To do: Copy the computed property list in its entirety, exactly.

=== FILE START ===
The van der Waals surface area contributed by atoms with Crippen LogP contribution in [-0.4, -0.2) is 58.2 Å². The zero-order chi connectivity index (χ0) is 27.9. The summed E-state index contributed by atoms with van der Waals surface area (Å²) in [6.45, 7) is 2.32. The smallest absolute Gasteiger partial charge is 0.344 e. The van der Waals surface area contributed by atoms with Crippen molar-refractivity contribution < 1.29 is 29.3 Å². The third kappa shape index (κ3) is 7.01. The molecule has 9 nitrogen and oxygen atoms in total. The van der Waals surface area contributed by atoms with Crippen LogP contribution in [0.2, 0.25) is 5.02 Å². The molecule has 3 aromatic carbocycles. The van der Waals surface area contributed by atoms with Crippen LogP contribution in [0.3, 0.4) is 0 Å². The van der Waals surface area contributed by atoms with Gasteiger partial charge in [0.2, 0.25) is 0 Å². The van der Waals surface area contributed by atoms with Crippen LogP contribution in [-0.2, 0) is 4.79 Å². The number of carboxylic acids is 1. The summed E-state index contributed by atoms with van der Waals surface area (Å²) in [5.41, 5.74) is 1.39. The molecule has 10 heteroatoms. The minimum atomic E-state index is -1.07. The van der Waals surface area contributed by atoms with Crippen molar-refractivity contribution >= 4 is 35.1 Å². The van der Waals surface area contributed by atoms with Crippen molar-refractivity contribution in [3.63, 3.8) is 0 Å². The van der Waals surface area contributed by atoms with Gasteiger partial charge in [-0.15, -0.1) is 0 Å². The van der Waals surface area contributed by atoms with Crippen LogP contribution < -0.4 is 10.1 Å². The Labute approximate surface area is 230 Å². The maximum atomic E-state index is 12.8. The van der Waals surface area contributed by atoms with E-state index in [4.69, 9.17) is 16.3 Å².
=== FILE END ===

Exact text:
The van der Waals surface area contributed by atoms with Crippen LogP contribution in [-0.4, -0.2) is 58.2 Å². The zero-order chi connectivity index (χ0) is 27.9. The summed E-state index contributed by atoms with van der Waals surface area (Å²) in [6.45, 7) is 2.32. The smallest absolute Gasteiger partial charge is 0.344 e. The van der Waals surface area contributed by atoms with Crippen molar-refractivity contribution < 1.29 is 29.3 Å². The third kappa shape index (κ3) is 7.01. The molecule has 9 nitrogen and oxygen atoms in total. The van der Waals surface area contributed by atoms with Crippen LogP contribution in [0.2, 0.25) is 5.02 Å². The molecule has 3 aromatic carbocycles. The van der Waals surface area contributed by atoms with Crippen LogP contribution in [0.3, 0.4) is 0 Å². The van der Waals surface area contributed by atoms with Gasteiger partial charge in [0.2, 0.25) is 0 Å². The van der Waals surface area contributed by atoms with Crippen LogP contribution in [-0.2, 0) is 4.79 Å². The number of carboxylic acids is 1. The summed E-state index contributed by atoms with van der Waals surface area (Å²) in [5.41, 5.74) is 1.39. The molecule has 10 heteroatoms. The minimum atomic E-state index is -1.07. The van der Waals surface area contributed by atoms with Crippen molar-refractivity contribution >= 4 is 35.1 Å². The van der Waals surface area contributed by atoms with Crippen molar-refractivity contribution in [3.63, 3.8) is 0 Å². The van der Waals surface area contributed by atoms with Gasteiger partial charge in [-0.15, -0.1) is 0 Å². The van der Waals surface area contributed by atoms with Crippen LogP contribution < -0.4 is 10.1 Å². The Labute approximate surface area is 230 Å². The maximum atomic E-state index is 12.8. The van der Waals surface area contributed by atoms with E-state index in [4.69, 9.17) is 16.3 Å².